In 1982, he appeared in a first-season episode of Family Ties as Jake Keaton, Steven Keaton's father. He was a special guest star in the 1986 ABC made-for-TV movie The Right of the People, playing Police Chief Hollander in a town soon allowing all adults to carry handguns.[11][12]

In 1988, he appeared in a Season 2 episode of Matlock as the head of a crime family in "The Investigation". In 1989, he appeared in two episodes of Roseanne playing Al, Roseanne's dad, who was later revealed to be an abusive parent. In 1991, he guested in an episode of Married ... With Children entitled "Al Bundy, Shoe Dick".

In 1990, he landed a regular series role, co-starring as a family patriarch in the NBC comedy Grand, co-starring Bonnie Hunt, and Michael McKean. The series only lasted two seasons, despite a timeslot following NBC's highly successful Cheers.

He co-starred with Alec Guinness, Leo McKern, Jeanne Moreau and Lauren Bacall, in the BBC production of A Foreign Field (1993) as a World War II veteran returning to France to find the woman he fell in love with.

He appeared as Frank Costanza, George Costanza's father, in "The Handicap Spot", an early episode of the television sitcom Seinfeld, which reunited him with his Broadway Bound co-star Jason Alexander. He was later replaced in that role by Jerry Stiller, and, in 1995, the scenes in which Randolph appeared were re-shot with Stiller, though Randolph continued to be credited in some airings. The re-shot version is shown in syndication in the United States (but can also be seen on the DVD). The original version, with Randolph, can be seen outside the U.S. and on DVD, Hulu and Crackle.[citation needed]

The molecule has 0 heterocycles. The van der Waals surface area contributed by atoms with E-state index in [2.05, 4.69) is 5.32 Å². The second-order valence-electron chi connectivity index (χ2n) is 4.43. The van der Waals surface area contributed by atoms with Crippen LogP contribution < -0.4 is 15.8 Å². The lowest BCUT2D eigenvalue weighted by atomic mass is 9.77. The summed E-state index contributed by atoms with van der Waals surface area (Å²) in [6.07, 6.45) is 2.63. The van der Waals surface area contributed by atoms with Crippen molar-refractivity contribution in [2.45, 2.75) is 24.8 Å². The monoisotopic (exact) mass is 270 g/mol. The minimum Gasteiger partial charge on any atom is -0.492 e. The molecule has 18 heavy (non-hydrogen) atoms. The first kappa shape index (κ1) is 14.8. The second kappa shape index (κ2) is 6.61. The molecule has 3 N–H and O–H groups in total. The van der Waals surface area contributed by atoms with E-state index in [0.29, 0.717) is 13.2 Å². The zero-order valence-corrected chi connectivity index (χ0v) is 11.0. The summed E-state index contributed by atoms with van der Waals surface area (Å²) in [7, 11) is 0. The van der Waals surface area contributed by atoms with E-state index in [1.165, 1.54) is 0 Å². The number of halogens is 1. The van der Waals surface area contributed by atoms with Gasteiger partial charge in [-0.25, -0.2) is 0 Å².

One of his last film roles was as Joe Fox's grandfather in You've Got Mail (1998).

On February 24, 2004, Randolph died at his home in Hollywood, California, of natural causes, aged 88.[1][13] He acted up until the year before his death.

Selected filmography


  1. ^ a b Sisario, Ben (February 28, 2004). "John Randolph, 88, an Actor On Broadway and in the Movies". The New York Times. Retrieved 2013-10-03. Mr. Randolph and his wife were called before the House Un-American Activities Committee in 1955 but refused to testify. He remained blacklisted from film and television work until the mid-1960s, returning to work in the science-fiction film Seconds in 1966. That film, directed by John Frankenheimer, starred Rock Hudson and also featured Will Greer [sic] and Jeff Corey, who had also been blacklisted.
  2. ^ "The Name Game". Los Angeles Times. September 27, 1986. p. F7. Retrieved 16 March 2015.
  3. ^ Rabinowitz, Noel (June 5, 2004). "John Randolph's life and legacy". People's Weekly World. Archived from the original on October 29, 2006.
  4. ^ a b c Bergan, Ronald (March 8, 2004). "John Randolph, US stage actor whose film career outlasted the blacklist". The Guardian. London. Retrieved 2011-02-25.
  5. ^ "About". Pinewood Lake Association. Retrieved 21 January 2019.
  6. ^ Trumbull Historical Society (January 1, 2004). Trumbull. Arcadia. p. 123. ISBN 978-0-7385-3458-9.
  7. ^ "Six Entertainers Defy Un-American Probers in Red Theater Quiz". Schenectady Gazette. United Press. August 16, 1955. p. 1. Retrieved 27 August 2014.
  8. ^ Todd, Sharon (June 4, 1976). "Actor John Randolph, Wife Take Time Off In Greenville". The Greenville News (Main ed.). p. 10. Retrieved January 17, 2018 – via
  9. ^ "With All Deliberate Speed". Longview News-Journal. June 13, 1976. p. 12-G. Retrieved January 17, 2018 – via
  10. ^ "Character actor John Randolph dead at 88". CNN. Associated Press. February 27, 2004. Archived from the original on 2004-02-28.
  11. ^ Dorsey, Tom (January 13, 1986). "'Right of the People' is a case of overkill of handgun controversy". The Courier-Journal (Metro ed.). Louisville, Kentucky. p. B2. Retrieved January 17, 2018 – via
  12. ^ Harrison, Tom (January 12, 1986). "'Right of the People': Gun Crazy". The Greenville News. p. 29. Retrieved January 17, 2018 – via
  13. ^ McLellan, Dennis (February 27, 2004). "John Randolph, 88; Tony-Winning Character Actor Was Blacklisted". Los Angeles Times. p. B13. Retrieved 3 May 2022.